James E Clark

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1.             Effect on competitiveness

When you first think about taxing fuel you naturally think that this will make our produced products less competitive.  But since production requires both fuel and labor, the selling cost of the average product will remain unchanged if these changes are made gradually and simultaneously.  With proper implemented, government income from taxation would remain the same as it would have been without this change in policy.

 

2.             Collecting the Fuel Tax

Gas and liquid production from every oil well in the US is already reported to government authorities.  This information is required to manage underground reservoirs.  Placing a commercial value on this production allows the Fuel tax to be computed.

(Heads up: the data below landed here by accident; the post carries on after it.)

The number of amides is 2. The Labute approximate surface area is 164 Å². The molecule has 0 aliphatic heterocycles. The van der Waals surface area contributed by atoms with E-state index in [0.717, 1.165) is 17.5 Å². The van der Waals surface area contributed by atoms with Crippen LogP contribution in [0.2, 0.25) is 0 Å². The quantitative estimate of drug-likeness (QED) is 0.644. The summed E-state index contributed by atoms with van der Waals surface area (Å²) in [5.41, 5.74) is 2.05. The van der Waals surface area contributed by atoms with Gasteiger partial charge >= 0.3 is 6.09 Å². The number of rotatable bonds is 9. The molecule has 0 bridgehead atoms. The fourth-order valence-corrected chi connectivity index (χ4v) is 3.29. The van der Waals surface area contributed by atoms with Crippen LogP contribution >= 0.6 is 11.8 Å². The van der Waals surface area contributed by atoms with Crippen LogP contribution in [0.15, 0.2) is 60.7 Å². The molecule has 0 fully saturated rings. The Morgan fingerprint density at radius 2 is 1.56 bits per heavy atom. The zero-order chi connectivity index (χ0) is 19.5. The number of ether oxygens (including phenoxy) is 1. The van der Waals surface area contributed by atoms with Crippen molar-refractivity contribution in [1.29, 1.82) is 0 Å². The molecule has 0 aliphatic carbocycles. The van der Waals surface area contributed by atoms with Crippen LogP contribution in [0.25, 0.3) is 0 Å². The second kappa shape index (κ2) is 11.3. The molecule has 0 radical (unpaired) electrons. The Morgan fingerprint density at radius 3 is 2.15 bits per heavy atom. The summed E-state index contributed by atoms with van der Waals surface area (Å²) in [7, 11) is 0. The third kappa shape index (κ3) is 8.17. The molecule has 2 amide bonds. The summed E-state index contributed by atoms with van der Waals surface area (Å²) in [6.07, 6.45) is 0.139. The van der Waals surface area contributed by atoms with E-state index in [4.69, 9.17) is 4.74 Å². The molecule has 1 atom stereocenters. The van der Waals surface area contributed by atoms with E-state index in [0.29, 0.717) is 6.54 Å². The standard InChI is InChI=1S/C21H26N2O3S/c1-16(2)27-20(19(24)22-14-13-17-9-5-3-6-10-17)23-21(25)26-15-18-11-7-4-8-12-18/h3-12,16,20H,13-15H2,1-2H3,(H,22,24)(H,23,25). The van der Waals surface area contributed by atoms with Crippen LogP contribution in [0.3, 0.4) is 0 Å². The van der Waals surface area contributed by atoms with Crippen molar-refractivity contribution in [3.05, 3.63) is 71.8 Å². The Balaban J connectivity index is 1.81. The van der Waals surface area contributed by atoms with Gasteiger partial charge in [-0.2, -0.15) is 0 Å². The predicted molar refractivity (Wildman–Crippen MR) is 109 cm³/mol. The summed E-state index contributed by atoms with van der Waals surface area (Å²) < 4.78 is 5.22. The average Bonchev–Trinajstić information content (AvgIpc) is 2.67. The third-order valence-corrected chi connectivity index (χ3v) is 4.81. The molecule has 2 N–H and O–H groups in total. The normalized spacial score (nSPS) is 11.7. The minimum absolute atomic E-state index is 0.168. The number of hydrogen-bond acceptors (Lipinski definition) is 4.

The amount of imported oil is also already reported, so its commercial value can be taxed.

 

3.             Basis for calculating the Fuel Tax

The fuel-tax needs to be calculated on the fuel’s commercial value; not its carbon content, nor its fuel value; but only its commercial value.  If the fuel tax were to be calculated on chemical analysis, then disagreement on any analysis is allowed.

 

4.              Amount of Fuel Tax

The rest of the world had settled upon a price of $10 per gallon.  The US should increase fuel taxes to match that value